Deep-sea Robots, Underwater Landslides and Creatures of Monterey Canyon

Deep-sea Robots, Underwater Landslides and Creatures of Monterey Canyon

30 October 2017
8:00 am – 3:00 pm
Barrel_eye_fish

Deep-sea Robots, Underwater Landslides and Creatures of Monterey Canyon

  • Registration fee: $25 
  • Lunch: Available to purchase
  • Details: Wear comfortable walking shoes
  • Organizer: Wallace Ravven
  • Sponsored by: Monterey Bay Aquarium Research Institute
Remotely operated underwater vehicle

MBARI marine operations staff launch the remotely operated vehicle (ROV) Doc Ricketts through the “moonpool” on the research vessel Western Flyer. ROV Doc Ricketts can dive to about 4,000 meters (13,000 feet) below the ocean surface.

The three-kilometer-deep Monterey Submarine Canyon begins very near the Monterey Bay shoreline – and so very near the highly-regarded Monterey Bay Aquarium Research Institute (MBARI) at the head of the Canyon. MBARI’s proximity to the deep submarine canyon – about as deep as the Grand Canyon – gives scientists ready access to launch their underwater robots to study the biology, chemistry and geology of the deep sea.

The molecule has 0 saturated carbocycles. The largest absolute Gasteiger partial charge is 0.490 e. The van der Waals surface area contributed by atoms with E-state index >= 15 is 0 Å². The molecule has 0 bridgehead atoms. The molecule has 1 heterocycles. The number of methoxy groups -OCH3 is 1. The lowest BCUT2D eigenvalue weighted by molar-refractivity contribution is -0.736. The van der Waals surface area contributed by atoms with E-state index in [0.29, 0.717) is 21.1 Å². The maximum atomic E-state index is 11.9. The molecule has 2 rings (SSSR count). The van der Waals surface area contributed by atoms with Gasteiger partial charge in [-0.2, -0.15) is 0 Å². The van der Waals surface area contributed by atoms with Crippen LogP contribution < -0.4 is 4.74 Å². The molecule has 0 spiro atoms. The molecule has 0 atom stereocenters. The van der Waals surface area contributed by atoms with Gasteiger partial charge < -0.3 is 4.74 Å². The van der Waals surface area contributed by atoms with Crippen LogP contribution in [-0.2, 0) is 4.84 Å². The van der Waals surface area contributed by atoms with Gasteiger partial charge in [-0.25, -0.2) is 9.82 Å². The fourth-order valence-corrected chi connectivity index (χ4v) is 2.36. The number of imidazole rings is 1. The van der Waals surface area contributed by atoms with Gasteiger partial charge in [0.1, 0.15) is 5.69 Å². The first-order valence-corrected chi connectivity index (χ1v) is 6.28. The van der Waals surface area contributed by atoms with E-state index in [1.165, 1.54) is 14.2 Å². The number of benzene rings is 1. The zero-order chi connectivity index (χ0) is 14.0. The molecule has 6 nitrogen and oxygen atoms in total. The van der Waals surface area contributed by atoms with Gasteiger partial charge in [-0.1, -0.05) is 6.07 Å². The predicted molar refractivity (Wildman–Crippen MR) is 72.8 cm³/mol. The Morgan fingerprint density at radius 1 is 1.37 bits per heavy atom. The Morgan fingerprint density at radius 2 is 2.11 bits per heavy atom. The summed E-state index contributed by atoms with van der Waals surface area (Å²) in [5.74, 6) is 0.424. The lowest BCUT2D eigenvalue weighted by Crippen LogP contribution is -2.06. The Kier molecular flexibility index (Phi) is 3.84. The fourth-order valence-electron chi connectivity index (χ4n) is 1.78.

Underwater landslides and volcanoes, as well as previously unseen deep-sea creatures, will be the focus of short presentations by marine scientists. They will describe their recent discoveries and share the challenges of deep-sea research.

The high-tech underwater robots, capable of descending more than six kilometers, are designed and built at the Institute. Visitors will meet with the MBARI engineer-designers to learn about their uses and most likely see some new exploratory instruments being built.

Depending on MBARI’s research-cruise schedule, we may be able to board the Institute’s flagship research vessel, the Western Flyer, which serves as a host vessel for car-sized remotely operated vehicles conducting research dives all along the West Coast of North America.

Visitors can enjoy lunch along the shoreline of Monterey Bay, just over the dunes from MBARI.

#MBARI

Above: Using remotely operated vehicles (underwater robots tethered to a research vessel), MBARI marine biologists captured the first images of this elusive deep-sea fish called the “barreleye,” and in the process, solved a fifty-year mystery about this bizarre animal. The barreleye has extremely light-sensitive eyes that can rotate within a transparent, fluid-filled shield on its head. The fish’s tubular eyes are capped by bright green lenses. MBARI researchers discovered that the eyes can point upward (as shown here) when the fish is looking for food overhead, but rotate 90 degrees to point forward when the fish is feeding. The two spots above the fish’s mouth are olfactory organs called nares, which are analogous to human nostrils.